loading  Checking for direct PDF access through Ovid


Clostridium difficile (C. diff) is a non-native bacterium that colonizes the intestinal tract and spreads by spores that can be found in the feces. It is communicated from person to person by fecal to mouth route. Patients who have been receiving antibiotics appear to be at particular risk of C. diff infection likely due to the suppression of natural intestinal bacteria flora. Treatment has been conducted using antibiotics, but has proved difficult due to C. diff 's antibiotic resistance and protective spore coating. Symptoms include abdominal pains accompanied by several distinctive foul-smelling, loose, watery stools for more than 1 day (Surawicz et al., 2013; Taylor, McHale, Saenz, & Plaxe, 2017).
Hospital-acquired C. diff is largely responsible for infections. Estimated cases of C. diff infections per year in the United States are 453,000, with a mortality rate of 6.5% (Lessa et al., 2015). The most dangerous strains of C. diff release endotoxins (A and B) that inflame and damage intestinal mucosa. Treatment includes the antibiotics vancomycin, fidaxomicin, or metronidazole; probiotics; and fecal transplant (Cairns et al., 2017). Prevention appears to be effective with frequent caregiver hand washing, private room, and equipment cleaning between patients (Surawicz et al., 2013).
Recently, a new drug has been approved by the Food and Drug Administration (FDA) to treat C. diff infection. Bezlotoxumab (Zinplava; Merck & Co., Kenilworth, NJ) is a monoclonal antibody that attaches to toxin B, rendering that toxin unable to bind to intestinal cells (Orth et al., 2014). Monoclonal antibodies are specifically engineered, identical Y-shaped proteins that target a particular part of an antigen. An antigen is a chemical structure that harms cells and activates the immune system. Antibodies (Ab) in the body are also called immunoglobulins (Ig). These protein antibodies are secreted by specialized white blood cells called plasma cells (Nutt, Hodgkin, Tarlinton, & Cororan, 2015). Through a complex immune response system, plasma cells are instructed to produce specific antibodies that attach to a particular molecular structure and may destroy or label that structure for other immune cells to respond (Nutt et al., 2015). C. diff toxin B is the antigen targeted by bezlotoxumab. Once bezlotoxumab attaches to toxin B, it is unable to attach to and harm intestinal cells (Figure 1). It appears that bezlotoxumab exerts its action not by destroying toxin B, but rather by occupying the binding site, rendering it unable to attach and exert its harmful effects (“FDA briefing document,” 2016).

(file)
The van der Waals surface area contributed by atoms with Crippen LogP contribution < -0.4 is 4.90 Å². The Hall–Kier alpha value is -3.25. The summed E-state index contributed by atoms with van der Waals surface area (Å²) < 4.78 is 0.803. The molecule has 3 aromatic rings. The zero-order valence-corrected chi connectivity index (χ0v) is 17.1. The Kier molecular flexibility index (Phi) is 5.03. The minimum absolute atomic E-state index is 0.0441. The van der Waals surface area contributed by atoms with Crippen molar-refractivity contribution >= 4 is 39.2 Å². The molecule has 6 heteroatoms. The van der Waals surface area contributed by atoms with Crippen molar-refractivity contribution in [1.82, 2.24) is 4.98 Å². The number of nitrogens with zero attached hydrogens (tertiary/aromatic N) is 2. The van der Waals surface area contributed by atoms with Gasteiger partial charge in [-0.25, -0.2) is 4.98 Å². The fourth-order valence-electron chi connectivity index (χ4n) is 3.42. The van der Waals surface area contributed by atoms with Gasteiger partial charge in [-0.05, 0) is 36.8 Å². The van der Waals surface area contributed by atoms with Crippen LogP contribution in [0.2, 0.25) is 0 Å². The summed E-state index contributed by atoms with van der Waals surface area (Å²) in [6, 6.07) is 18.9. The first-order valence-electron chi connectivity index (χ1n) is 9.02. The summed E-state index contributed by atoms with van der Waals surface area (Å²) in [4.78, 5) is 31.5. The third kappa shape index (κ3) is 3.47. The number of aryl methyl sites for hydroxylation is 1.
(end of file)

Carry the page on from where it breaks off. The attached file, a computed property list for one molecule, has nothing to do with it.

Bezlotoxumab is intended to bind and lessen C. diff's tissue-damaging toxin B. It is not intended to treat the underlying disease cause, as it is not an antibacterial drug. Antibacterial drugs should remain a part of C. diff's treatment. Bezlotoxumab requires dilution before administration. It is prepared as 1,000 mg/40 ml (25 mg/ml) vial. Administration is as a single 10 mg/kg dose diluted in an appropriate amount of 0.9% sodium chloride injection, or 5% dextrose injection, to make a final concentration of 1–10 mg/ml. Infusion should be over 60 minutes (Zinplava PI, 2017).
Bezlotoxumab is relatively contraindicated in patients with congestive heart failure, as patients with this condition in clinical trials had an increased risk of heart failure (12.7% vs. 4.8%) and death (19.5% vs. 12.5%) compared with patients not receiving this drug (placebo group). Other adverse reactions include nausea, pyrexia, and headache, which occurred with a higher incidence than that with placebo in clinical studies (Zinplava PI, 2017).
    loading  Loading Related Articles